When we talk about the homepage ‘answering‘ a question – we are not saying that it needs to be in any great depth. E.g. if a website visitor wants to understand what your key services are (which seems pretty reasonable), then your homepage needs to address that by introducing what you consider to be your big hitter services. However, it does not need to do that in any great depth – that’s why we link to other pages. Let’s look at an example:

Example of how your key services can be presented on your homepage - taken from Mark Schaefer's https://businessesgrow.com/

Fig.1 – Example of how key services can be displayed.

 

In the above example, taken from Mark Schaefer’s website, you see that his homepage key services are clearly laid out as:

  • Speaking
  • Marketing Strategy
  • Spend an hour with Mark

Each service is accompanied by a little bit of explanatory text (not always needed, depends if it’s self-explanatory), and the visitor is presented with an option to click so that they can drill down into further information if they so wish. E.g. if they are looking to hire Mark as a keynote speaker, they’ll be drawn to the ‘Speaking’ section on the homepage, will be prompted to click on it, and will be taken to what I would call a ‘service detail page‘ – a page which is focussed on one very particular aspect of Mark’s business – in this case ‘Speaking‘.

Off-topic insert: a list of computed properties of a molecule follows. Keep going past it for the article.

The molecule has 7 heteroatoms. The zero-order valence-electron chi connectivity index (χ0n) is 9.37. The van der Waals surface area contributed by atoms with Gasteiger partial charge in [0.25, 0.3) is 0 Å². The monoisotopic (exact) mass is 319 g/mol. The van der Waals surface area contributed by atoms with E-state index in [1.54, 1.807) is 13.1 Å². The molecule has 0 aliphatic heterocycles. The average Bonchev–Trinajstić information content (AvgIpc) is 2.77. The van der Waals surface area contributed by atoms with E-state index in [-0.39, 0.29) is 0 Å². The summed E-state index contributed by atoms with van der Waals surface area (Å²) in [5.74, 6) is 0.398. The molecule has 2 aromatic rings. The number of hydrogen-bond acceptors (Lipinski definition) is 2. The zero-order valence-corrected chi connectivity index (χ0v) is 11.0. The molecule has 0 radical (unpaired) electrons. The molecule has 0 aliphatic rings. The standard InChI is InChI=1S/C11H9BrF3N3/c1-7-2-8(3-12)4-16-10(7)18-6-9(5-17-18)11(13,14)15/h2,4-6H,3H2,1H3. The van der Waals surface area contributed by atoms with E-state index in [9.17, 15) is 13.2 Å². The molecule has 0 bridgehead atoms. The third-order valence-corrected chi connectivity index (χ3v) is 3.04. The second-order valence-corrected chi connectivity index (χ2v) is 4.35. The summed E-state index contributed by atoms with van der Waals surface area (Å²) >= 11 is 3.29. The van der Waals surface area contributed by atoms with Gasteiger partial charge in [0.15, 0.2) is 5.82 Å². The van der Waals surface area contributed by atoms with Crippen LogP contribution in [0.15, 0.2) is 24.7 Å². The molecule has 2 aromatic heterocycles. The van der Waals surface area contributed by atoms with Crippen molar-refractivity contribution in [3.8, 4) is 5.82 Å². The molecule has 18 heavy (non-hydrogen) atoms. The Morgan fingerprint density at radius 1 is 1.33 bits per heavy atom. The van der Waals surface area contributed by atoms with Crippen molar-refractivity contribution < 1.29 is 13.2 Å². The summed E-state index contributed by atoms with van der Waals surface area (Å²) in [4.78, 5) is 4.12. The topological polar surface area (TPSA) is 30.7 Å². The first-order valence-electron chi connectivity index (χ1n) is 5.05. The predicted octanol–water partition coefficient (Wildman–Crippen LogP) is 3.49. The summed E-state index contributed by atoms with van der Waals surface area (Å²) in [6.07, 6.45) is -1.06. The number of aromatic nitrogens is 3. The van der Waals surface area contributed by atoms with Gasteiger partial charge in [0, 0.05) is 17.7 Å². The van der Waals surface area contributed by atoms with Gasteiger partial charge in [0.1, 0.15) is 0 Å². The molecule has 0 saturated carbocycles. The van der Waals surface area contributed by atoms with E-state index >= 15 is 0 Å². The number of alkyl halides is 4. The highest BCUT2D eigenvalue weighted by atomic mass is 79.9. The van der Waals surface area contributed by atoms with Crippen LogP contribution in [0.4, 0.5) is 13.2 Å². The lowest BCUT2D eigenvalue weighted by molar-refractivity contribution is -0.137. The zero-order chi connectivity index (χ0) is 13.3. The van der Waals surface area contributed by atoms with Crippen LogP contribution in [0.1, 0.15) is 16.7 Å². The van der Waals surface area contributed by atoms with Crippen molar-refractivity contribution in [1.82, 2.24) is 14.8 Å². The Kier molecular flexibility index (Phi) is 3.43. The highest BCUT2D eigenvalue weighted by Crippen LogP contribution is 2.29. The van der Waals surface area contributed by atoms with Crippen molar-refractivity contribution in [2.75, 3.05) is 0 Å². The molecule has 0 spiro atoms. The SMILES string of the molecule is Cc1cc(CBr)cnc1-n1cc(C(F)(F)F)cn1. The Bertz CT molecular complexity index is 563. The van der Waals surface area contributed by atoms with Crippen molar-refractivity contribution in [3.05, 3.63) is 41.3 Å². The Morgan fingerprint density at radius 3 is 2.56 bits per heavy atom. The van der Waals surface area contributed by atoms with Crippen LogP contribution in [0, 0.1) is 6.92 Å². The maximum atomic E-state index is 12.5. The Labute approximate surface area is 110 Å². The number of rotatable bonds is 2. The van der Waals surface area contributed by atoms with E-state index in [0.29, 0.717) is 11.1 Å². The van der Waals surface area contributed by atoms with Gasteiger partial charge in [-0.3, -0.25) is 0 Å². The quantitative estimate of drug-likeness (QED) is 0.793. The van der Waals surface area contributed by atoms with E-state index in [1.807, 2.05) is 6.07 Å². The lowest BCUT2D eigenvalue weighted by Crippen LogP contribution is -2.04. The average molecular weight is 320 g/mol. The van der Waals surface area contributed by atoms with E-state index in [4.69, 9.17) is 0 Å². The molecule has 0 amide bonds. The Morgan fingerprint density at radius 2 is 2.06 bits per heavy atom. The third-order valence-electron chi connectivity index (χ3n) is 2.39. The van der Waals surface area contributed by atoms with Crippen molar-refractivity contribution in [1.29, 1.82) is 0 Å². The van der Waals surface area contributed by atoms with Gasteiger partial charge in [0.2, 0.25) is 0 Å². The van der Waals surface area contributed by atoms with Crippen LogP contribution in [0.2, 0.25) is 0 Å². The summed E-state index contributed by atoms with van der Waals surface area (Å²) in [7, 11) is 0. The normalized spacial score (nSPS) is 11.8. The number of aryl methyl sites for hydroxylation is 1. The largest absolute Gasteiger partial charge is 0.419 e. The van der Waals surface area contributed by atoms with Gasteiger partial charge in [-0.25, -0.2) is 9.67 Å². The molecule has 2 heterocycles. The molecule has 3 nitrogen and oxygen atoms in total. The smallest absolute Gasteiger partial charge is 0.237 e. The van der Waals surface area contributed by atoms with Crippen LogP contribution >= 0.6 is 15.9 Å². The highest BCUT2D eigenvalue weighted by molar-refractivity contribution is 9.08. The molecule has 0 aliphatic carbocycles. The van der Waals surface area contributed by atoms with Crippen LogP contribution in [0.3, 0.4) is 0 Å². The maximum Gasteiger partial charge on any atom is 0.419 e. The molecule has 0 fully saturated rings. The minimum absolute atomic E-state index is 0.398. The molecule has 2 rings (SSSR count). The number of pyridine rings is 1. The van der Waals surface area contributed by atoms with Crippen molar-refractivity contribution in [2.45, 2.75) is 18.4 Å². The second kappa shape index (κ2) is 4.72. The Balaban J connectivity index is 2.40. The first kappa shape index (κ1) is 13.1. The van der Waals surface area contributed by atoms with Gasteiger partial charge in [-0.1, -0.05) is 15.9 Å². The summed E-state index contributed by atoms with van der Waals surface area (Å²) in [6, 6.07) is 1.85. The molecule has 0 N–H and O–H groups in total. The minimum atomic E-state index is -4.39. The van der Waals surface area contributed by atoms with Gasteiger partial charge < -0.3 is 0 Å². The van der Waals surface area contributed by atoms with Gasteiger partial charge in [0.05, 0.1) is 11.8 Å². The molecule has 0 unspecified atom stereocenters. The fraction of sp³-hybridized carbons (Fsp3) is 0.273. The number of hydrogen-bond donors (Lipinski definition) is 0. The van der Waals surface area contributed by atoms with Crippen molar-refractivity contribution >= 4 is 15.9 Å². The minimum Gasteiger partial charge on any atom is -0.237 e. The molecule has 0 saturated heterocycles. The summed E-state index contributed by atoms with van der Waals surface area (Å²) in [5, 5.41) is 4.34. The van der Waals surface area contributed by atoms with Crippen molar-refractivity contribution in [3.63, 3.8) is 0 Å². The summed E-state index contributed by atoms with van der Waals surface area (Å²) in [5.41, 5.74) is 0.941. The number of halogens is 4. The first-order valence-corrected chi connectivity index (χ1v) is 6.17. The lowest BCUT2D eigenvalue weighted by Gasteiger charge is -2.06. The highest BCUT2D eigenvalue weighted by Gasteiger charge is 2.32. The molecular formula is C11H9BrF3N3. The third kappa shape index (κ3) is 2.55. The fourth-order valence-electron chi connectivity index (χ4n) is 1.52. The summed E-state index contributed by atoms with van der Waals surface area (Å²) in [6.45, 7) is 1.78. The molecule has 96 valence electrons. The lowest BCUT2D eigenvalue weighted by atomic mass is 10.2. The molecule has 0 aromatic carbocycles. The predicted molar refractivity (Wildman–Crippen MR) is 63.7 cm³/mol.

So, the point here is this: yes, your homepage needs to answer your audience’s questions – but it doesn’t need to fully answer them. As long as the visitor is signposted to a page where they can read further detailed information, then job done.

Typical Homepage Elements

At this point, it is probably worth considering some of the typical website homage elements so that you can consider if you need to include them.

A website homepage typically has elements such as:

  • A prominent logo
  • A clear website menu to easy access to key website sections
  • A strong opening statement* (could be a combination of text/picture/video)
  • A succinct list of your key products or services
  • An idea of the sectors/geographic areas you operate in
  • Testimonials and/or case studies to offer proof
  • A clear ‘call to action’ for what they need to do next
  • Common elements across the site such as a footer or a header area

*Bonus tip:  if you have a strong section of text on your homepage to orientate new visitors, does it contain any links to key website sections? If it doesn’t it probably needs to be rewritten.

List of Changes

At this stage you should have a list of changes which you want to make.

I would now put that in order of priority, your priority being which changes are likely to have the most beneficial effect with helping your online visitors.

For the changes on your list that you can do yourself, action them as soon as you can.

Where you need help with changes (e.g. from your web designer), ask them to quote on the individual items so perhaps you can use your budget effectively.

 

The End

Hopefully, that gives you an idea of how you can start appraising key sections of your website.

 

Joel